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 April 2, 2005

Pope John Paul II Passed Away
Pope John Paul II, born Karol Józef Wojtyla, died tonight in his Vatican apartment. He left his mark as occupying the third longest pontificate in the history of the Church.

He was born in Wadowice, a small city 35 miles southwest of Krakow, on May 18, 1920.
Upon graduation from high school in Wadowice in 1938, he and his father moved to Krakow where Karol entered the Jagiellonian University to study literature and philosophy.
In 1942, he began courses in the clandestine seminary of Krakow. After the Second World War, he continued his studies in the major seminary of Krakow, once it had re-opened, and in the faculty of theology of the Jagiellonian University, until his priestly ordination in Krakow on Nov. 1, 1946. He was consecrated bishop on Sept. 28, 1958, and on Jan. 13, 1964, he was nominated Archbishop of Krakow by Pope Paul VI, who made him a cardinal on June 26, 1967. He was elected Pope on Oct. 16, 1978.

Here, the Pope is offering forgiveness to Turkish gunman Mehmet Ali Agca who attempted to assasinate him.
He was a man of Church. Since the start of his pontificate, Pope John Paul II has completed 104 pastoral visits outside Italy, and 146 within Italy. As Bishop of Rome he has visited 317 of the 333 parishes.

He was a man of Letters. He finished his doctorate in theology in 1948 with a thesis on the topic of faith in the works of the great Spanish mystic St. John of the Cross.

He kept company with students of Roman Ingarden, a distinguish personality among the philosophical movement of Phenomenology and a prof. of Aesthetics at Jagiellonian University.
In 1953, he defended a thesis on the ethical system of Max Scheler at Lublin's Catholic University. He later became a professor of moral theology and social ethics in the major seminary of Krakow and in the Faculty of Theology of Lublin.

He published five books: "Crossing the Threshold of Hope" (October, 1994); "Gift and Mystery: On the 50th Anniversary of My Priestly Ordination" (November, 1996); "Roman Triptych – Meditations," a book of poems (March, 2003); "Rise, Let Us Be On Our Way" (May, 2004) and "Memory and Identity" (February, 2005).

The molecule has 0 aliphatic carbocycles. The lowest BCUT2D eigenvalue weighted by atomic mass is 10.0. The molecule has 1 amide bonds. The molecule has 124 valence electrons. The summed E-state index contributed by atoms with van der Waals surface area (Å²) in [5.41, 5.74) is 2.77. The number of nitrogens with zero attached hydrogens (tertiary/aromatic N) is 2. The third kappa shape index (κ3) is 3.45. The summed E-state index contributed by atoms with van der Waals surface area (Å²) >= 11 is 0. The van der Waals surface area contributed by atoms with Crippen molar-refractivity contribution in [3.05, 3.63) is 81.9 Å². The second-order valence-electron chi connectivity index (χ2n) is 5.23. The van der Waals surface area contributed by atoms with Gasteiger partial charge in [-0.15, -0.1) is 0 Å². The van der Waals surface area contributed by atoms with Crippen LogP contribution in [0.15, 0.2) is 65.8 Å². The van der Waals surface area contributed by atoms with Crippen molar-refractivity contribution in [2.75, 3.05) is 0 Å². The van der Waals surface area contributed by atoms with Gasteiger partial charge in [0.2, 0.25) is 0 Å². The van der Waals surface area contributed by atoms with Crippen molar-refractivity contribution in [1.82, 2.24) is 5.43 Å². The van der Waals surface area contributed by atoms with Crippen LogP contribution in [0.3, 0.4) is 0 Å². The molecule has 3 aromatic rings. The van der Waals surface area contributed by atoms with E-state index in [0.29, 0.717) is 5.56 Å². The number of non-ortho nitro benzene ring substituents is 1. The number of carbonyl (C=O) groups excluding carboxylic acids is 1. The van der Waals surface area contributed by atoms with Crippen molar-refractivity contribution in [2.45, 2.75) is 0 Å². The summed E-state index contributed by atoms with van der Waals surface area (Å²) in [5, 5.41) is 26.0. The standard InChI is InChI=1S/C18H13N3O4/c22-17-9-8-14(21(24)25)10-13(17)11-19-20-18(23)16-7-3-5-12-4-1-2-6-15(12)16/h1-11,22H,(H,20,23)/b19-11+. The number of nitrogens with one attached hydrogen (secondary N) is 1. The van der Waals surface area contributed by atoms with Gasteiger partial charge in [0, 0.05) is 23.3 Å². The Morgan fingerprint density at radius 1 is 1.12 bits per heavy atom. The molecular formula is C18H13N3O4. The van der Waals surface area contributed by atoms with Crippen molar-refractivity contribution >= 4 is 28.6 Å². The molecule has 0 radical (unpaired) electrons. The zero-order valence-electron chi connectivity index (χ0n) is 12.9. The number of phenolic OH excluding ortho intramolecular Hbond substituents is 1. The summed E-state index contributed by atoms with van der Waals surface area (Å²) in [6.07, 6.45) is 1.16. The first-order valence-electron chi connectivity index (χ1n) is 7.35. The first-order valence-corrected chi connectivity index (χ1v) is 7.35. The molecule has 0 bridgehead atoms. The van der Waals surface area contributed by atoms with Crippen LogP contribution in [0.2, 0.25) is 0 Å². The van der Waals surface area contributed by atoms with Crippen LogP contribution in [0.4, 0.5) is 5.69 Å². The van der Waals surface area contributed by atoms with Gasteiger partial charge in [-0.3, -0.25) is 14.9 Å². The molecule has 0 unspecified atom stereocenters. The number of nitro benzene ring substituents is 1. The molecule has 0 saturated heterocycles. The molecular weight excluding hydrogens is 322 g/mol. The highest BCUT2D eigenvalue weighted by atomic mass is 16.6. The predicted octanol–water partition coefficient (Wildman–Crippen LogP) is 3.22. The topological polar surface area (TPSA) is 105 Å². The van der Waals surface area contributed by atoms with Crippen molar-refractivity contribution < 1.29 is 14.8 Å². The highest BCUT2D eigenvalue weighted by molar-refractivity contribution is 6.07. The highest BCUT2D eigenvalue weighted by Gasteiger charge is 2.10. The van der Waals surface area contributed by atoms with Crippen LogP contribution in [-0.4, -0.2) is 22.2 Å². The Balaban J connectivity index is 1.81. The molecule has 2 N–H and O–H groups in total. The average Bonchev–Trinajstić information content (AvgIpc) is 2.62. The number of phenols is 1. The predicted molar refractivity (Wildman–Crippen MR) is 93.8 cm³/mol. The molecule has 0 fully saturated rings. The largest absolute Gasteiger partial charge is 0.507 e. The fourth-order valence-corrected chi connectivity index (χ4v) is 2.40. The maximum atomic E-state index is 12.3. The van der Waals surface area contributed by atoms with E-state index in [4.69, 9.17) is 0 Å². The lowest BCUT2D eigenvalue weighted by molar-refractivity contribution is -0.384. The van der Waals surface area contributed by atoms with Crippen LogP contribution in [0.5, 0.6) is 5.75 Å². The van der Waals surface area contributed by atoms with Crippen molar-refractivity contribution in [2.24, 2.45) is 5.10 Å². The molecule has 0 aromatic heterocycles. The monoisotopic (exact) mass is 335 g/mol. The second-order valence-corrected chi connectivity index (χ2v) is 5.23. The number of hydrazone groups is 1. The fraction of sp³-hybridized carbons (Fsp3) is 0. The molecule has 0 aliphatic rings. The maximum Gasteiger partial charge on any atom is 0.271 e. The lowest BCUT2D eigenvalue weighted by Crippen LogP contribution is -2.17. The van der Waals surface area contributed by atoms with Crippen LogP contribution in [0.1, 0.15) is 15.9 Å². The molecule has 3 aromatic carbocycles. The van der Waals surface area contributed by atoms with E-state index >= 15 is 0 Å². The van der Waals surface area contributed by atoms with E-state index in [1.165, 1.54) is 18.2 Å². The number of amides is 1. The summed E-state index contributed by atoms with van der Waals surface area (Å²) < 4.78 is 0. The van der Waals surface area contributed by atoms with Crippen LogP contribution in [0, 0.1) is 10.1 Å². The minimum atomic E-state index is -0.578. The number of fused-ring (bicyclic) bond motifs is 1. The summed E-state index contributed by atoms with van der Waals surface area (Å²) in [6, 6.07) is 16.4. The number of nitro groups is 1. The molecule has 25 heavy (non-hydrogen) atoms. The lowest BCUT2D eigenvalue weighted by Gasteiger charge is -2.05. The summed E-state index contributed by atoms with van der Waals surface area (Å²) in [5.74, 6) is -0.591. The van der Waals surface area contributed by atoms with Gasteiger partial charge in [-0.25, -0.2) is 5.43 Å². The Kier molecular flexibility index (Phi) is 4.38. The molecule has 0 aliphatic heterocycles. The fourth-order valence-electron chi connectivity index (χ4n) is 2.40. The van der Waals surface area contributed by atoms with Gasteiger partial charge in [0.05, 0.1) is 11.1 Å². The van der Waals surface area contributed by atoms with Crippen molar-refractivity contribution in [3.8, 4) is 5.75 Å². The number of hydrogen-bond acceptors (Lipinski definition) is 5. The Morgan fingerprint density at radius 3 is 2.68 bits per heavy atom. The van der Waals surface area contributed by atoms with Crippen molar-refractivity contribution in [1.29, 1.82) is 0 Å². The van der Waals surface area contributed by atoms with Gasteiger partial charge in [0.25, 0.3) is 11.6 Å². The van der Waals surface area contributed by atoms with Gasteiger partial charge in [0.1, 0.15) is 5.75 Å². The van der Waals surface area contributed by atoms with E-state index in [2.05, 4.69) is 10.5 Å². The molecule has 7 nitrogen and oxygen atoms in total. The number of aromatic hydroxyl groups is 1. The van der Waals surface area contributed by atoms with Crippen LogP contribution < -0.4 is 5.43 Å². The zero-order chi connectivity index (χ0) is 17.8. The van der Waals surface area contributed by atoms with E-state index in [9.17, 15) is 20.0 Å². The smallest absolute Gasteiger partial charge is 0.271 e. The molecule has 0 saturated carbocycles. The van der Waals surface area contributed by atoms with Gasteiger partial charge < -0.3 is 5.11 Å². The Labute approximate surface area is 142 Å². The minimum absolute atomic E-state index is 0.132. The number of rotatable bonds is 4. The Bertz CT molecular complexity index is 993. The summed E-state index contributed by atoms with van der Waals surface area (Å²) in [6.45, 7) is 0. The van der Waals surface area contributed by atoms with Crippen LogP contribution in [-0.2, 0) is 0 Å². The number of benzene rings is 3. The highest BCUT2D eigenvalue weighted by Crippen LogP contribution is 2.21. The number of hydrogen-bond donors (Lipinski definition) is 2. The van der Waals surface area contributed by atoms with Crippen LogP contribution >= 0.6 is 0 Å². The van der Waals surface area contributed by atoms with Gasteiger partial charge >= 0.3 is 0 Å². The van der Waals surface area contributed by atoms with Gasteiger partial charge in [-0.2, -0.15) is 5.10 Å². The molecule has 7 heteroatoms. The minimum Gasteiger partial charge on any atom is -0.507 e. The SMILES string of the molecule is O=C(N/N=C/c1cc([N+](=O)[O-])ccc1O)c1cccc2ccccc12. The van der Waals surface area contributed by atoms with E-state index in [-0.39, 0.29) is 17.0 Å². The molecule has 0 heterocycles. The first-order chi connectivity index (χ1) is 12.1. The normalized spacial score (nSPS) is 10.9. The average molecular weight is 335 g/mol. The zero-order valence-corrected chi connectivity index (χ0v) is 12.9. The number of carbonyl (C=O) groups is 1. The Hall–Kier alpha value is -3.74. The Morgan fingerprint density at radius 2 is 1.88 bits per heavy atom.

He visited Athens in 2001, a pilgrim to Areios Pagos, the place on which St Paul the Apostle spoke to the Athenians. In his address to the Archbishop of Athens and all Greece Christodoulos, he asked pardon for the “especially painful” mistakes of the Church of Rome against the Orthodox Greeks.

He said: “Certainly, we are burdened by past and present controversies and by enduring misunderstandings. But in a spirit of mutual charity these can and must be overcome, for that is what the Lord asks of us. Clearly there is a need for a liberating process of purification of memory. For the occasions past and present, when sons and daughters of the Catholic Church have sinned by action or omission against their Orthodox brothers and sisters, may the Lord grant us the forgiveness we beg of him.”

He added: “ At this meeting, I also wish to assure Your Beatitude that the Church of Rome looks with unaffected admiration to the Orthodox Church of Greece for the way in which she has preserved her heritage of faith and Christian life. The name of Greece resounds wherever the Gospel is preached. The names of her cities are known to Christians everywhere from the reading of the Acts of the Apostles and the Letters of Saint Paul. From the Apostolic era until now, the Orthodox Church of Greece has been a rich source from which the Church of the West too has drawn for her liturgy, spirituality and jurisprudence”.